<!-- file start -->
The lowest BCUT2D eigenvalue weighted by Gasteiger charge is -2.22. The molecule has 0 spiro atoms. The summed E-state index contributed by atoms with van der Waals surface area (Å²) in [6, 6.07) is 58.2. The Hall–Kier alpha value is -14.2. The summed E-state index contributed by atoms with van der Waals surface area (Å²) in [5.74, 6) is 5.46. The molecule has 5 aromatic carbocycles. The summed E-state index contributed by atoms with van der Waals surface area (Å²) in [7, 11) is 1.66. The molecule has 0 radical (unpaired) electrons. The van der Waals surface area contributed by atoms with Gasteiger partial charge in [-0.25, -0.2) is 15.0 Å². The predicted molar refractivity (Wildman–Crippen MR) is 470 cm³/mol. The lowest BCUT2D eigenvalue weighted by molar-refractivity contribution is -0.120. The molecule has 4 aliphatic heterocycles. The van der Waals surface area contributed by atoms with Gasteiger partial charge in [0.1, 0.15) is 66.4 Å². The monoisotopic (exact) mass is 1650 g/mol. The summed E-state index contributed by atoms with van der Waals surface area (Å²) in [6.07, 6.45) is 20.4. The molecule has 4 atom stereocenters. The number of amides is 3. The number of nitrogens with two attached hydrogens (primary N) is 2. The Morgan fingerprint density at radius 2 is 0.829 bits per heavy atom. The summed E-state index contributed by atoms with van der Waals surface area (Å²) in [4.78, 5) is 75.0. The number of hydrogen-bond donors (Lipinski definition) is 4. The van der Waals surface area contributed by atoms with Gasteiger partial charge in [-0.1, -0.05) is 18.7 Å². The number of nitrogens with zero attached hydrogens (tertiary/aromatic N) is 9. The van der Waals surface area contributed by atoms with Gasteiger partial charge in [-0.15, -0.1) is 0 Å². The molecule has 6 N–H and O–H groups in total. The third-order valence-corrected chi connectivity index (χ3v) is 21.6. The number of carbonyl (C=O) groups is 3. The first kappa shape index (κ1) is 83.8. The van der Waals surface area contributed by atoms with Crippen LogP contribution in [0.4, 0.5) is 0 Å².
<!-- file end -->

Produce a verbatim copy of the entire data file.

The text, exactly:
The lowest BCUT2D eigenvalue weighted by Gasteiger charge is -2.22. The molecule has 0 spiro atoms. The summed E-state index contributed by atoms with van der Waals surface area (Å²) in [6, 6.07) is 58.2. The Hall–Kier alpha value is -14.2. The summed E-state index contributed by atoms with van der Waals surface area (Å²) in [5.74, 6) is 5.46. The molecule has 5 aromatic carbocycles. The summed E-state index contributed by atoms with van der Waals surface area (Å²) in [7, 11) is 1.66. The molecule has 0 radical (unpaired) electrons. The van der Waals surface area contributed by atoms with Gasteiger partial charge in [-0.25, -0.2) is 15.0 Å². The predicted molar refractivity (Wildman–Crippen MR) is 470 cm³/mol. The lowest BCUT2D eigenvalue weighted by molar-refractivity contribution is -0.120. The molecule has 4 aliphatic heterocycles. The van der Waals surface area contributed by atoms with Gasteiger partial charge in [0.1, 0.15) is 66.4 Å². The monoisotopic (exact) mass is 1650 g/mol. The summed E-state index contributed by atoms with van der Waals surface area (Å²) in [6.07, 6.45) is 20.4. The molecule has 4 atom stereocenters. The number of amides is 3. The number of nitrogens with two attached hydrogens (primary N) is 2. The Morgan fingerprint density at radius 2 is 0.829 bits per heavy atom. The summed E-state index contributed by atoms with van der Waals surface area (Å²) in [4.78, 5) is 75.0. The number of hydrogen-bond donors (Lipinski definition) is 4. The van der Waals surface area contributed by atoms with Gasteiger partial charge in [-0.1, -0.05) is 18.7 Å². The number of nitrogens with zero attached hydrogens (tertiary/aromatic N) is 9. The van der Waals surface area contributed by atoms with Gasteiger partial charge in [-0.15, -0.1) is 0 Å². The molecule has 6 N–H and O–H groups in total. The third-order valence-corrected chi connectivity index (χ3v) is 21.6. The number of carbonyl (C=O) groups is 3. The first kappa shape index (κ1) is 83.8. The van der Waals surface area contributed by atoms with Crippen LogP contribution in [0.4, 0.5) is 0 Å².